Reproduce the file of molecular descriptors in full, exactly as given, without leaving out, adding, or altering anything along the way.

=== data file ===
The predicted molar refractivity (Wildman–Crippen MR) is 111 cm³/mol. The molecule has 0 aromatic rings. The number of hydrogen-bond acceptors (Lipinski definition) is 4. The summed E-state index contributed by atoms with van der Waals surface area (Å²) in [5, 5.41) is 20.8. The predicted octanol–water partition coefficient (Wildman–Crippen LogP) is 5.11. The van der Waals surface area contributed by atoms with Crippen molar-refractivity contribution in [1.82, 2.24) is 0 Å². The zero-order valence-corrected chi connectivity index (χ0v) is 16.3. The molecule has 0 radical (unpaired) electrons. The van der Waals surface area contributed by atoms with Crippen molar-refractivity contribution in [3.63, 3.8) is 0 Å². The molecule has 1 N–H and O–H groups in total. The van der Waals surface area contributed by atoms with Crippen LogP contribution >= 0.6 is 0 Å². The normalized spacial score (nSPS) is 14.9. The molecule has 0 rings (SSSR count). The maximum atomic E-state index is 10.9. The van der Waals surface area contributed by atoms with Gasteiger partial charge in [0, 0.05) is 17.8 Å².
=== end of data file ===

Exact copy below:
The predicted molar refractivity (Wildman–Crippen MR) is 111 cm³/mol. The molecule has 0 aromatic rings. The number of hydrogen-bond acceptors (Lipinski definition) is 4. The summed E-state index contributed by atoms with van der Waals surface area (Å²) in [5, 5.41) is 20.8. The predicted octanol–water partition coefficient (Wildman–Crippen LogP) is 5.11. The van der Waals surface area contributed by atoms with Crippen molar-refractivity contribution in [1.82, 2.24) is 0 Å². The zero-order valence-corrected chi connectivity index (χ0v) is 16.3. The molecule has 0 radical (unpaired) electrons. The van der Waals surface area contributed by atoms with Crippen molar-refractivity contribution in [3.63, 3.8) is 0 Å². The molecule has 1 N–H and O–H groups in total. The van der Waals surface area contributed by atoms with Crippen LogP contribution >= 0.6 is 0 Å². The normalized spacial score (nSPS) is 14.9. The molecule has 0 rings (SSSR count). The maximum atomic E-state index is 10.9. The van der Waals surface area contributed by atoms with Gasteiger partial charge in [0, 0.05) is 17.8 Å².